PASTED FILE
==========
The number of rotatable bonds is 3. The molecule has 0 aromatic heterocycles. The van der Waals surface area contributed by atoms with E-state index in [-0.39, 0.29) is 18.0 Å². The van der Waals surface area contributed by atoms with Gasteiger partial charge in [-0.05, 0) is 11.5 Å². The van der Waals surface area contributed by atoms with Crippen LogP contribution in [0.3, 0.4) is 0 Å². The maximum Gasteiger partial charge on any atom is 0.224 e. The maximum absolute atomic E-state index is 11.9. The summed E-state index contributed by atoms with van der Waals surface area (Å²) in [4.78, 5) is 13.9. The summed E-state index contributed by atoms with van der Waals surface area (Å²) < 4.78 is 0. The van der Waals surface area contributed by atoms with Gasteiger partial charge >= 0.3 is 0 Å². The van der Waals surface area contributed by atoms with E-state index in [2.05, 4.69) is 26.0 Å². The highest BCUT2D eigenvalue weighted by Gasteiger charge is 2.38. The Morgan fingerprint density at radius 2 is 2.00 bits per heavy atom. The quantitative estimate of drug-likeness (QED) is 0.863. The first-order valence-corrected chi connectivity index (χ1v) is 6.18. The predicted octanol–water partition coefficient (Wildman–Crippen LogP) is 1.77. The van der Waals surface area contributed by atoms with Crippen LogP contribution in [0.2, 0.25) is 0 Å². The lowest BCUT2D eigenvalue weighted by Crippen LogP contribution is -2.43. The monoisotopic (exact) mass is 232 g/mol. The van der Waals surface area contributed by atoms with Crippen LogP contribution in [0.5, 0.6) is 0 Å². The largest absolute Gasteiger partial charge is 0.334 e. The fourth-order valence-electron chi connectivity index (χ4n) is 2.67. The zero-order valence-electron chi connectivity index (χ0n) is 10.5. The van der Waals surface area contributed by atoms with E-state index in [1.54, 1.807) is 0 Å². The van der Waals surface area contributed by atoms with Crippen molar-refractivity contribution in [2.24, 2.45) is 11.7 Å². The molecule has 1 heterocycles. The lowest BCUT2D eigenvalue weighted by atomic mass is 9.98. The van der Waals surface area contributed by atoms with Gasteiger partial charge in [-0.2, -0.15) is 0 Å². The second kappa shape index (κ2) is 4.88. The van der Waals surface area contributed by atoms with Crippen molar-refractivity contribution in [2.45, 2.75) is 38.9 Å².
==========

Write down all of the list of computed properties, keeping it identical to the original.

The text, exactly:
The number of rotatable bonds is 3. The molecule has 0 aromatic heterocycles. The van der Waals surface area contributed by atoms with E-state index in [-0.39, 0.29) is 18.0 Å². The van der Waals surface area contributed by atoms with Gasteiger partial charge in [-0.05, 0) is 11.5 Å². The van der Waals surface area contributed by atoms with Crippen LogP contribution in [0.3, 0.4) is 0 Å². The maximum Gasteiger partial charge on any atom is 0.224 e. The maximum absolute atomic E-state index is 11.9. The summed E-state index contributed by atoms with van der Waals surface area (Å²) in [4.78, 5) is 13.9. The summed E-state index contributed by atoms with van der Waals surface area (Å²) < 4.78 is 0. The van der Waals surface area contributed by atoms with Gasteiger partial charge >= 0.3 is 0 Å². The van der Waals surface area contributed by atoms with E-state index in [2.05, 4.69) is 26.0 Å². The highest BCUT2D eigenvalue weighted by Gasteiger charge is 2.38. The Morgan fingerprint density at radius 2 is 2.00 bits per heavy atom. The quantitative estimate of drug-likeness (QED) is 0.863. The first-order valence-corrected chi connectivity index (χ1v) is 6.18. The predicted octanol–water partition coefficient (Wildman–Crippen LogP) is 1.77. The van der Waals surface area contributed by atoms with Crippen LogP contribution in [0.2, 0.25) is 0 Å². The lowest BCUT2D eigenvalue weighted by Crippen LogP contribution is -2.43. The monoisotopic (exact) mass is 232 g/mol. The van der Waals surface area contributed by atoms with Crippen LogP contribution in [0.5, 0.6) is 0 Å². The largest absolute Gasteiger partial charge is 0.334 e. The fourth-order valence-electron chi connectivity index (χ4n) is 2.67. The zero-order valence-electron chi connectivity index (χ0n) is 10.5. The van der Waals surface area contributed by atoms with E-state index in [1.54, 1.807) is 0 Å². The van der Waals surface area contributed by atoms with Crippen molar-refractivity contribution in [2.24, 2.45) is 11.7 Å². The molecule has 1 heterocycles. The lowest BCUT2D eigenvalue weighted by atomic mass is 9.98. The van der Waals surface area contributed by atoms with Gasteiger partial charge in [-0.2, -0.15) is 0 Å². The second kappa shape index (κ2) is 4.88. The van der Waals surface area contributed by atoms with Crippen molar-refractivity contribution in [2.45, 2.75) is 38.9 Å².